Deep Japanese powder is the pinnacle of skiing. Following these 5 simple tips will help you get started.
Each year, tourists head in droves to resorts like Niseko, Rusutsu, Hakuba and Kiroro, lured by the promise of waist-deep Japanese powder and inspired by the many thousands of photos and videos circulating on social media. Many discover – usually after a few falls and a face covered in snow – that it’s not as easy as it looks.
Providing, though, that you have some of the essential skills mastered, there are a few secrets that will have you skiing Japanese powder like a pro in no time.
Start with the right equipment
Videos from the ’80s and ’90s showing skiers floating through bottomless powder on toothpick-sized planks are proof that you can ski powder on just about anything. But that doesn’t mean it’s not a whole lot easier on a powder-specific ski.
Longer, wider, softer skis are going to float better and make life much easier, particularly if you haven’t had much experience in deep snow. And while they’re not a substitute for good technique, they’ll most definitely be more forgiving than a heavier, stiffer front-side ski.
Pro tip: for more of an understanding of how far ski technology has come in the last 5 to 10 years, ask your local ski shop staff about the different types of camber you can find in a ski.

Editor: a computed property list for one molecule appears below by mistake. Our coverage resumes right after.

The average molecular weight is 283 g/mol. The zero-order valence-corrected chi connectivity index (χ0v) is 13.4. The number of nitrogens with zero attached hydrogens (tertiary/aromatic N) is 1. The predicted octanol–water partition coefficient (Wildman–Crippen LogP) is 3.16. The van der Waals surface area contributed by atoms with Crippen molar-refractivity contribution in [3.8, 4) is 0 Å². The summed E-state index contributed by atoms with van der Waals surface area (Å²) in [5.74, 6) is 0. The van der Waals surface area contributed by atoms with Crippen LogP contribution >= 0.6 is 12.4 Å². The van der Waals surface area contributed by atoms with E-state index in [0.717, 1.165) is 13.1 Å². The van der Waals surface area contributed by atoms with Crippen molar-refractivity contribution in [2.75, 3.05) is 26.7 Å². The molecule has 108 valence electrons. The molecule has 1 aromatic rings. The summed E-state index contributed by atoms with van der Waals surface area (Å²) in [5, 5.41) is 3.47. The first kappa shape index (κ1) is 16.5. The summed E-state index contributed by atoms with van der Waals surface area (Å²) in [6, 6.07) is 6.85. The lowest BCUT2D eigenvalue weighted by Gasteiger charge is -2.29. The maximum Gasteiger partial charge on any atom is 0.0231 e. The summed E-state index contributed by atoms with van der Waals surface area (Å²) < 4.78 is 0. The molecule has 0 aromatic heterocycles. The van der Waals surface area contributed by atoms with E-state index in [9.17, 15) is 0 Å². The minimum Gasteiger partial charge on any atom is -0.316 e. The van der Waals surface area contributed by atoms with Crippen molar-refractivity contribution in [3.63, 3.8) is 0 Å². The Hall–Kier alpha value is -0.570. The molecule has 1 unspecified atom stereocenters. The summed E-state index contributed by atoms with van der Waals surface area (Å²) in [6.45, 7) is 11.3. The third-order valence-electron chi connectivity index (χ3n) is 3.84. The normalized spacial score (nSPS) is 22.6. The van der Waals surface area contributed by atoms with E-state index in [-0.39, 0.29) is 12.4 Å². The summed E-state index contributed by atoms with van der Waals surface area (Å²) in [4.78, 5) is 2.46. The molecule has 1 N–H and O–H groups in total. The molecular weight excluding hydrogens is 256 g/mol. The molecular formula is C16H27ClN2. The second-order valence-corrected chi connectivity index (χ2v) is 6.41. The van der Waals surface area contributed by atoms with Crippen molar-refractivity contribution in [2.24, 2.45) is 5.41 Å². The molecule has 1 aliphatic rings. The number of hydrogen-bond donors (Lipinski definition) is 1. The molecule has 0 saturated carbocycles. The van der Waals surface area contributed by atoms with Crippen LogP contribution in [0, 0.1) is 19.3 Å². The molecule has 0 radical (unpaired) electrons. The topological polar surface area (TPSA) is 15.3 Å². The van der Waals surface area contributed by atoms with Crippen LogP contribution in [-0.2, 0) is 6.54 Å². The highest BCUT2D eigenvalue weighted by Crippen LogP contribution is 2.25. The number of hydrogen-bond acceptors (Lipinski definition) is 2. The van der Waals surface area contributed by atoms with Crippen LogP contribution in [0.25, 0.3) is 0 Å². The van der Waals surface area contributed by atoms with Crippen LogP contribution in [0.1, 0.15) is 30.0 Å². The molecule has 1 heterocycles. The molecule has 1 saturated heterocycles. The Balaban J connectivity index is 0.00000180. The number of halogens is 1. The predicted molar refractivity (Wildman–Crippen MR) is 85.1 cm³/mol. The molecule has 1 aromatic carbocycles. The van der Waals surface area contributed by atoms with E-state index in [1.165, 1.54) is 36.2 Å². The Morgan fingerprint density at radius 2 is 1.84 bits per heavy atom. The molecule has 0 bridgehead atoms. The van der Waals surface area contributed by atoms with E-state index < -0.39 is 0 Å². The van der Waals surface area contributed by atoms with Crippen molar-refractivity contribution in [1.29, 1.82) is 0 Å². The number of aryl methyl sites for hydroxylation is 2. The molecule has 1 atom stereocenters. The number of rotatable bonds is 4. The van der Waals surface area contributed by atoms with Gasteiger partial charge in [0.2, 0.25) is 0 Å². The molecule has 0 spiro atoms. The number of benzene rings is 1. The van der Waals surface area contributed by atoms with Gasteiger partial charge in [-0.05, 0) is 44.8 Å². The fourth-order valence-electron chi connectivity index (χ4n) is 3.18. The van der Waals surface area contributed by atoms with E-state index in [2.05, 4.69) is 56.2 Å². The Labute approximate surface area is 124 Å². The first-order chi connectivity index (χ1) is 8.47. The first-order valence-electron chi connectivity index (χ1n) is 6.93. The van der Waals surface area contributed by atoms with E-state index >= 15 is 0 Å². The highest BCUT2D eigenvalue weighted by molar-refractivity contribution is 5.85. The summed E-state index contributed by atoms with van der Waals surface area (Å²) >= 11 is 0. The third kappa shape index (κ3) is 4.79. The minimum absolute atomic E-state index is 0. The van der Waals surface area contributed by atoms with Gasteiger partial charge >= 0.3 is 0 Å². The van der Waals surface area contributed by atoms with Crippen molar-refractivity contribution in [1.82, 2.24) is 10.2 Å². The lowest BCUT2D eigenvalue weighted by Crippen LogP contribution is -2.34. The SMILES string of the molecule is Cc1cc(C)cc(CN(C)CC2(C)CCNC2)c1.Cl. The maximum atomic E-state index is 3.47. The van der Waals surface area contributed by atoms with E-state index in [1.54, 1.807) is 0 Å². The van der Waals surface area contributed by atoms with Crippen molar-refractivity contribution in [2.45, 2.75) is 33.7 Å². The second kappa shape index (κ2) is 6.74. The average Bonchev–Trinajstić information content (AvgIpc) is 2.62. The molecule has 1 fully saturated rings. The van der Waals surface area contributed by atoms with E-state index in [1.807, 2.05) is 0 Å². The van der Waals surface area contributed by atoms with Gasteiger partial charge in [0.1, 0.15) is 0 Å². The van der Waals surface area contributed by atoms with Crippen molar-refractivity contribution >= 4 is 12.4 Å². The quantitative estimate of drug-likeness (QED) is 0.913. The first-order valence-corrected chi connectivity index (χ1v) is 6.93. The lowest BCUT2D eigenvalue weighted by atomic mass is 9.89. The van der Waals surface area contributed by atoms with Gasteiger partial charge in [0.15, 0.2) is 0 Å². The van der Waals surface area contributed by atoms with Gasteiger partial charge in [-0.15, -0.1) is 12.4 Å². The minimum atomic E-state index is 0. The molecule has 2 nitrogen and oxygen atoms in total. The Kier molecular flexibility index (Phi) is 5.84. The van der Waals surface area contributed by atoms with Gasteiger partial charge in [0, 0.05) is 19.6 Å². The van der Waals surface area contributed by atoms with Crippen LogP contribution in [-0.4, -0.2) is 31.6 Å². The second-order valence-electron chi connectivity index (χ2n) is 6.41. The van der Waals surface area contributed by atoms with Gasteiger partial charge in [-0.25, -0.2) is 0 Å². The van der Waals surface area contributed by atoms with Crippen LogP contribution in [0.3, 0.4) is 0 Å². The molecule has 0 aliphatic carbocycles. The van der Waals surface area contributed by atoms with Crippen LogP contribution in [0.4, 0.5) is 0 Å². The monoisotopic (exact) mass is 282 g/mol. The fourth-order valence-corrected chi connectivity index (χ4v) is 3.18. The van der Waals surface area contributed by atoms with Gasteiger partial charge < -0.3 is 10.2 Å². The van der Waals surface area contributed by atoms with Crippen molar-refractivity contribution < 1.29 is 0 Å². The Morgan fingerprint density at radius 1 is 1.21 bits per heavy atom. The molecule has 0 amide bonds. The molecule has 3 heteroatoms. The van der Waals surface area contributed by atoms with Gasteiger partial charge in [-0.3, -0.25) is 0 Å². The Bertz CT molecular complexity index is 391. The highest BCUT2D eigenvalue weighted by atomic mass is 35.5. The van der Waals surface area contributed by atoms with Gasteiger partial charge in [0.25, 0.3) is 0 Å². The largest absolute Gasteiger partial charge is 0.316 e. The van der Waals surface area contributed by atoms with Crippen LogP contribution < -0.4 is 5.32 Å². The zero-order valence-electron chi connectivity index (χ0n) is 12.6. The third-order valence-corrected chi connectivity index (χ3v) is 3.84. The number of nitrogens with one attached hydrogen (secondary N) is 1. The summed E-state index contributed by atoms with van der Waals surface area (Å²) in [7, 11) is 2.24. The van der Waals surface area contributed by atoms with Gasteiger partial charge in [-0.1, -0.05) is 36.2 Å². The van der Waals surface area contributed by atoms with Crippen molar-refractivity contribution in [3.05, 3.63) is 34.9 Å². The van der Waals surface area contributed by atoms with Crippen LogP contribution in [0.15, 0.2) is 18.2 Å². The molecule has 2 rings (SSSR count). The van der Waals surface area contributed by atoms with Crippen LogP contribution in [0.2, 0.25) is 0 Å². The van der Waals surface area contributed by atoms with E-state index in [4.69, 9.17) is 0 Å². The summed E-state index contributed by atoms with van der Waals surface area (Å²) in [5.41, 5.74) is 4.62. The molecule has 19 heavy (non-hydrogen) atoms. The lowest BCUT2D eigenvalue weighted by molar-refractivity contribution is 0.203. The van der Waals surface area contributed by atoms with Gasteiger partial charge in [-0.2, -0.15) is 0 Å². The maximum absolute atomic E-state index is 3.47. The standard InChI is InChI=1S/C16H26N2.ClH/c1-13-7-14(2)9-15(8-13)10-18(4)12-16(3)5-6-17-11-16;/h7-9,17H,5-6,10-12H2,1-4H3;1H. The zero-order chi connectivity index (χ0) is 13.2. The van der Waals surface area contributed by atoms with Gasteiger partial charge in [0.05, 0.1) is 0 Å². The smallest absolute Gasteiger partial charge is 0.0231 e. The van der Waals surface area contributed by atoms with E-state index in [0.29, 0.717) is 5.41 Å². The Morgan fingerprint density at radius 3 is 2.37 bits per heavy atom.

It’s not about muscle
Skiing powder is all about soft, subtle movements. Trying to turn the ski or engage the edge too quickly will end in tears. Instead, be patient and remember that in softer snow it will take longer for the skis to respond. Focus on making round, natural turns with no forced or sudden movements.
Narrow your stance (a little)
In deep powder, keeping your stance slightly narrower than you would usually will help to create a better platform in the softer snow. It will also enable the legs to work better together and stop the skis from getting away from each other (which can be a recipe for disaster).
Don’t lean back
Contrary to what your best friend, dad, brother or aunt have probably told you, leaning back is not the best way to stay afloat in the powder. Yes, it will get the tips out of the snow, but it will also severely inhibit your ability to turn and stay balanced.
Stay centred over the skis as you would on the piste, and if you need to bring the tips up a little then pull your toes up towards you. Generally speaking, the technique that you should use for skiing in powder and on piste are the same, but for a few minor tweaks (some of which are mentioned in this post).
We’re not suggesting pointing your skis down the hill without turning or going completely flat out. But a little bit of speed in powder can be a very good thing. It will give you more float, make turning slightly easier and help you to get into a rhythm. Increasing your speed in powder can be as simple as a slight adjustment of your turn shape.
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